The third conversation, however, thinks about service creation as a set of model-driven, declarative operations that take place above the service abstraction: They don’t deal with the code-centric issues of the IT perspective, while still providing services by leveraging IT capabilities.
Learning to Speak SO
Today’s service-oriented architect is part evangelist, part visionary, part therapist, part coach, and part taskmaster. Among all these duties the SO architect has, let’s add one more: language teacher. It is this architect who must work with both audiences to explain the new vocabulary of service orientation, and with it the new way of thinking about the relationship between business and IT.
The good news is, you architects out there don’t have to worry about teaching technology to a business audience or teaching business to a technology audience anymore. Those of you who have tried either of those Sisyphean endeavors know how often they amount to rolling a stone up a mountain.
Instead, leverage your organization’s progress with SOA to craft a new language for your organization, one that both constituencies can master. True, the third conversation will seem technical to the suits and “high-level” (read: business-centric) to the geeks. But rest assured this new conversation is the key to successfully aligning the two camps.
Even though the goal still eludes us, we’ve definitely made a certain measure of progress aligning business and IT via previous efforts over the years. In fact, the entire vision of eBusiness in the 1990s was one of improved alignment. And while there’s no question that the vision of eBusiness was successful in many ways—when was the last time you traded a stock or bought a plane ticket without using the Internet?—true alignment remains largely out of reach, in large part due to the human communication issues discussed above.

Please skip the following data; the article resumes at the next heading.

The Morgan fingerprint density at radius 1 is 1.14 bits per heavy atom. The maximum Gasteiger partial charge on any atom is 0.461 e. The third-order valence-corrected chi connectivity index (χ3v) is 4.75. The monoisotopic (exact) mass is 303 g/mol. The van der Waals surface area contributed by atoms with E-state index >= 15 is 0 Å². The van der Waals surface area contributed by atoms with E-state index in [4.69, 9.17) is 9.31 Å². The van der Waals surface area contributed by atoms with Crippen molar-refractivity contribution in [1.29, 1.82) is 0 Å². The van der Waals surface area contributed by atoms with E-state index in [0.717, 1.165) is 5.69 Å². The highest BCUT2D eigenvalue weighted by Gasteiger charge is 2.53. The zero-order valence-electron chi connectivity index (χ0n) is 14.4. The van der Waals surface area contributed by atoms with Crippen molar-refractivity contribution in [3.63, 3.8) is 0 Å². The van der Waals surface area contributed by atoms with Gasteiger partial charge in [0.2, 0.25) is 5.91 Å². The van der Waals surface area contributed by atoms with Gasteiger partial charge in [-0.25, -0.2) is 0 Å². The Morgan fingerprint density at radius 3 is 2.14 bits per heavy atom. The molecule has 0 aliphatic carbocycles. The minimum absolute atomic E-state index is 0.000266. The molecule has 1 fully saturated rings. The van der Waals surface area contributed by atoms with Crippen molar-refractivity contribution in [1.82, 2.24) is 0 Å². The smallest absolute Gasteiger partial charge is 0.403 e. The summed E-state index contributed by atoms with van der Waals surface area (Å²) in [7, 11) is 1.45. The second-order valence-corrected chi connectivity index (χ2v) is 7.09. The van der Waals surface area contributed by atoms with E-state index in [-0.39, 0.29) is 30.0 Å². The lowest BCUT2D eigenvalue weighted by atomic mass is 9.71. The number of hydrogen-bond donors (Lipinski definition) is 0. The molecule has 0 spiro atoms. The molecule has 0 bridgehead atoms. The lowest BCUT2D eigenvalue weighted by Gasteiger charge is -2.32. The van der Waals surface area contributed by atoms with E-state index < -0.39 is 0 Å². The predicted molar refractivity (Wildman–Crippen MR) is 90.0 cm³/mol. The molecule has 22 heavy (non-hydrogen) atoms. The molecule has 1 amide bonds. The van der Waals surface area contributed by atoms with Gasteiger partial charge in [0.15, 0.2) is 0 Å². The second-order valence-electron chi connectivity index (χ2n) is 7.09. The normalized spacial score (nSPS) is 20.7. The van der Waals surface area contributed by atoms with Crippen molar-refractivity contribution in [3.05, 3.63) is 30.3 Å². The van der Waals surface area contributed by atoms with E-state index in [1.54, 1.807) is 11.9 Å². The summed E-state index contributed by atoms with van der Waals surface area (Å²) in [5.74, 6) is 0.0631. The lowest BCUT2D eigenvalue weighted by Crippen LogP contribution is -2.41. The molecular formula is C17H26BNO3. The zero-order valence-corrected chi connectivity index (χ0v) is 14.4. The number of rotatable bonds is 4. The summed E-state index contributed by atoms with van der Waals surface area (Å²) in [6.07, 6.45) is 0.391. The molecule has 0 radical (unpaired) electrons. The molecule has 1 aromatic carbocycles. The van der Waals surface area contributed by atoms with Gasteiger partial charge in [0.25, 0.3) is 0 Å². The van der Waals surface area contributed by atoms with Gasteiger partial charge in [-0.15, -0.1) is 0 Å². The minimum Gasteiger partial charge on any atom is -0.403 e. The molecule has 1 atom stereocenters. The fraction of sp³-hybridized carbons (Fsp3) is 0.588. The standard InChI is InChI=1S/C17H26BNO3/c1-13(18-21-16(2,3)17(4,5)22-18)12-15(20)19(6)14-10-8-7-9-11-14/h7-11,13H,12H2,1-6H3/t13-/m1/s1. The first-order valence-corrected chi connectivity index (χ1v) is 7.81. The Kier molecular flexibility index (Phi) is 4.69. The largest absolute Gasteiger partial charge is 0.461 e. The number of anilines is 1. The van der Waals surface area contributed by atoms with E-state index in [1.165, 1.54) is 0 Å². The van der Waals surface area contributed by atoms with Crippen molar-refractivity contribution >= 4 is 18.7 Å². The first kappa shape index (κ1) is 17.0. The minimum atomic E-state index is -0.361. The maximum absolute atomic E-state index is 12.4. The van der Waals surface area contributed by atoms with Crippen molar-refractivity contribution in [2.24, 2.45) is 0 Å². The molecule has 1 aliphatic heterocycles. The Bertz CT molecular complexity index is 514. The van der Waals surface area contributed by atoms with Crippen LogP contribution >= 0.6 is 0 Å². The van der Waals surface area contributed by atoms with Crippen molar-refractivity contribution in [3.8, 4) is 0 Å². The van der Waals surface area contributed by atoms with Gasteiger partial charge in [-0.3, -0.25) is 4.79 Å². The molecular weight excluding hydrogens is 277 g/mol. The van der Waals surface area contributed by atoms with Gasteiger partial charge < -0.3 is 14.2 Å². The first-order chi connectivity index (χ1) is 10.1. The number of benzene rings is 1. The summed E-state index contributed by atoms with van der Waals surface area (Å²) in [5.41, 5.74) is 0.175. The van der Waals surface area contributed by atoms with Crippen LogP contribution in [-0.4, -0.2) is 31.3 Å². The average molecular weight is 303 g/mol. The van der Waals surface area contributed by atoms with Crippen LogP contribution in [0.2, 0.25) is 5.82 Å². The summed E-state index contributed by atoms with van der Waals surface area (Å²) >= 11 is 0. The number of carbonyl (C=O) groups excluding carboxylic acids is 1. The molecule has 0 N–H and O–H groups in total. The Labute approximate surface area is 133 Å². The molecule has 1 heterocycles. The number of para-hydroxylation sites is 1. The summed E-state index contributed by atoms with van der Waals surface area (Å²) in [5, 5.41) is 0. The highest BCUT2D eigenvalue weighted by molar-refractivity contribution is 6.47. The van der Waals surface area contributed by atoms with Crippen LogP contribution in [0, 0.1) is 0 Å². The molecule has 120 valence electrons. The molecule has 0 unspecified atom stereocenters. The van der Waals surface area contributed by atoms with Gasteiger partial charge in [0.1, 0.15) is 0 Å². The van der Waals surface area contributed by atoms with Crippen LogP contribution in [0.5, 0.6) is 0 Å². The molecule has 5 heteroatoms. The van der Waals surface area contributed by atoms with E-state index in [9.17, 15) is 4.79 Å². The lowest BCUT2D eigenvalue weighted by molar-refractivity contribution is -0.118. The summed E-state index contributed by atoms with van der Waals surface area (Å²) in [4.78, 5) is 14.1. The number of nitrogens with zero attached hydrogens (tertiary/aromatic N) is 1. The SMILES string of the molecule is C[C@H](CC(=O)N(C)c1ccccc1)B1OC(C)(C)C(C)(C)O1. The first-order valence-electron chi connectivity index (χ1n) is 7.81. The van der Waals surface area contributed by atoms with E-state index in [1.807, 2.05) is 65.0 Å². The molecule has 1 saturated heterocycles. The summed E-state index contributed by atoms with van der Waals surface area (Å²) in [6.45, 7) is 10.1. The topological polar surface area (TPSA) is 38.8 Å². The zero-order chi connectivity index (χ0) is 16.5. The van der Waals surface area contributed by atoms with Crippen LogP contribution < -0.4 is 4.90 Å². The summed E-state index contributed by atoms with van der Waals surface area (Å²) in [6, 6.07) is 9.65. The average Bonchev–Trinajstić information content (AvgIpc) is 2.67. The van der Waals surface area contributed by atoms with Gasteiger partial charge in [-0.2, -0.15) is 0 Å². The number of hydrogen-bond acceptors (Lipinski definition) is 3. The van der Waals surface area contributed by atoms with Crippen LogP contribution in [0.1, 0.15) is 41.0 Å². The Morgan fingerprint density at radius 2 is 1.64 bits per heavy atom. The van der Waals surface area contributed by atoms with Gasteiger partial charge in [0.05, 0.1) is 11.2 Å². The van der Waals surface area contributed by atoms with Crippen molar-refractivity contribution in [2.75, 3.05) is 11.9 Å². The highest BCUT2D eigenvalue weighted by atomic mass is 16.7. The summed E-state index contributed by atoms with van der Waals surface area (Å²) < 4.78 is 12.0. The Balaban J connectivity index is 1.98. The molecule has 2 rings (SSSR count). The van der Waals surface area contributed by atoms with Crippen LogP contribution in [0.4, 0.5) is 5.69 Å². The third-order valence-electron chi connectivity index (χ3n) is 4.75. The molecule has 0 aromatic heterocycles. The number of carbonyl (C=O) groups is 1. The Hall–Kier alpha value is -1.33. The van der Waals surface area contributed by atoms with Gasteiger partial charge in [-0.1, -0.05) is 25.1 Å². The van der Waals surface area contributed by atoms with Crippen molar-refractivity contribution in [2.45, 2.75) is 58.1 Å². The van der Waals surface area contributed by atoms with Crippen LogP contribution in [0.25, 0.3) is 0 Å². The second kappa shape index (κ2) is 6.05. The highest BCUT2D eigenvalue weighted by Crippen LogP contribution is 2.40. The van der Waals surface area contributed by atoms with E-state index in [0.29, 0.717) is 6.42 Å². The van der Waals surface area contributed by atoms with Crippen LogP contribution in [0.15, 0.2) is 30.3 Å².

Just as eBusiness had only limited success in achieving true business/IT alignment, SOA will only have limited success as well unless both sides of the cubicle wall learn to speak the third conversation. It is only by learning to speak this third conversation that business and IT can finally come into alignment.
The reason this goal has been so firmly out of reach up to this point is that people assumed the only way to achieve it was to either teach business people to speak tech, or to teach the techies to speak business, but history has shown that such a goal is basically unrealistic.
And yet, I propose that it is possible, and possibly even likely, that both business and IT people can learn to speak the third conversation. Only then will they truly be able to move forward in alignment, and only then will SOA live up to its potential.
Jason Bloomberg is senior analyst at SOA and Enterprise Web 2.0 advisory firm ZapThink. ZapThink trains and credentials SOA architects through their highly respected Licensed ZapThink Architect program. You can reach Jason Bloomberg at [email protected].